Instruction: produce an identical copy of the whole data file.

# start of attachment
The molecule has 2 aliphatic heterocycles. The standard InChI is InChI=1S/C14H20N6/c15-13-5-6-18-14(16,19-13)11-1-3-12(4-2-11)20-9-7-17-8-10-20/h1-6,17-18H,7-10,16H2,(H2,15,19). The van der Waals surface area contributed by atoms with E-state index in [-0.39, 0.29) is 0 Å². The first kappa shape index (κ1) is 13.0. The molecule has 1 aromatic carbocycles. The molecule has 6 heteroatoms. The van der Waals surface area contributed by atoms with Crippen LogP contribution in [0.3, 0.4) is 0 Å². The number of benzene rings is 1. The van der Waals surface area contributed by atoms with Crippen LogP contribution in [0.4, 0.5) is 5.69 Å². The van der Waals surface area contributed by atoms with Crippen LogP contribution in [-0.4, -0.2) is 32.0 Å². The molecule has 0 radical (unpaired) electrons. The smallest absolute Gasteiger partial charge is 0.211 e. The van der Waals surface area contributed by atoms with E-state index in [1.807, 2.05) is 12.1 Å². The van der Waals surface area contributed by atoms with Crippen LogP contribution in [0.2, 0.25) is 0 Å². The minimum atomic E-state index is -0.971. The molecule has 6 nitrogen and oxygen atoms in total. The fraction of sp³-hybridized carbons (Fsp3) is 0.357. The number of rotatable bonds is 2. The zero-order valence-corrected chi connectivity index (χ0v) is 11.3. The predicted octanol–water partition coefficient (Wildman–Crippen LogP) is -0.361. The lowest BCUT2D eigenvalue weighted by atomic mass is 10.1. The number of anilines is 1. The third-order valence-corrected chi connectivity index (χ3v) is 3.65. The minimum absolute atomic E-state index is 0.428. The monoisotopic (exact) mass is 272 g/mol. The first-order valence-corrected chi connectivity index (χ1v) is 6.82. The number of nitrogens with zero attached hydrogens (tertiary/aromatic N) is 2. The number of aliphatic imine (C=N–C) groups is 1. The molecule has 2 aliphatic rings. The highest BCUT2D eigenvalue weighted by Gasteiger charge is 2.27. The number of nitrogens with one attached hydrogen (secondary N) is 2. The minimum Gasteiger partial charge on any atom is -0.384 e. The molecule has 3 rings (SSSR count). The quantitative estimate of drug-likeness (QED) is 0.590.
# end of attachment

The molecule has 2 aliphatic heterocycles. The standard InChI is InChI=1S/C14H20N6/c15-13-5-6-18-14(16,19-13)11-1-3-12(4-2-11)20-9-7-17-8-10-20/h1-6,17-18H,7-10,16H2,(H2,15,19). The van der Waals surface area contributed by atoms with E-state index in [-0.39, 0.29) is 0 Å². The first kappa shape index (κ1) is 13.0. The molecule has 1 aromatic carbocycles. The molecule has 6 heteroatoms. The van der Waals surface area contributed by atoms with Crippen LogP contribution in [0.3, 0.4) is 0 Å². The number of benzene rings is 1. The van der Waals surface area contributed by atoms with Crippen LogP contribution in [0.4, 0.5) is 5.69 Å². The van der Waals surface area contributed by atoms with Crippen LogP contribution in [-0.4, -0.2) is 32.0 Å². The molecule has 0 radical (unpaired) electrons. The smallest absolute Gasteiger partial charge is 0.211 e. The van der Waals surface area contributed by atoms with E-state index in [1.807, 2.05) is 12.1 Å². The van der Waals surface area contributed by atoms with Crippen LogP contribution in [0.2, 0.25) is 0 Å². The minimum atomic E-state index is -0.971. The molecule has 6 nitrogen and oxygen atoms in total. The fraction of sp³-hybridized carbons (Fsp3) is 0.357. The number of rotatable bonds is 2. The zero-order valence-corrected chi connectivity index (χ0v) is 11.3. The predicted octanol–water partition coefficient (Wildman–Crippen LogP) is -0.361. The lowest BCUT2D eigenvalue weighted by atomic mass is 10.1. The number of anilines is 1. The third-order valence-corrected chi connectivity index (χ3v) is 3.65. The minimum absolute atomic E-state index is 0.428. The monoisotopic (exact) mass is 272 g/mol. The first-order valence-corrected chi connectivity index (χ1v) is 6.82. The number of nitrogens with zero attached hydrogens (tertiary/aromatic N) is 2. The number of aliphatic imine (C=N–C) groups is 1. The molecule has 2 aliphatic rings. The highest BCUT2D eigenvalue weighted by Gasteiger charge is 2.27. The number of nitrogens with one attached hydrogen (secondary N) is 2. The minimum Gasteiger partial charge on any atom is -0.384 e. The molecule has 3 rings (SSSR count). The quantitative estimate of drug-likeness (QED) is 0.590.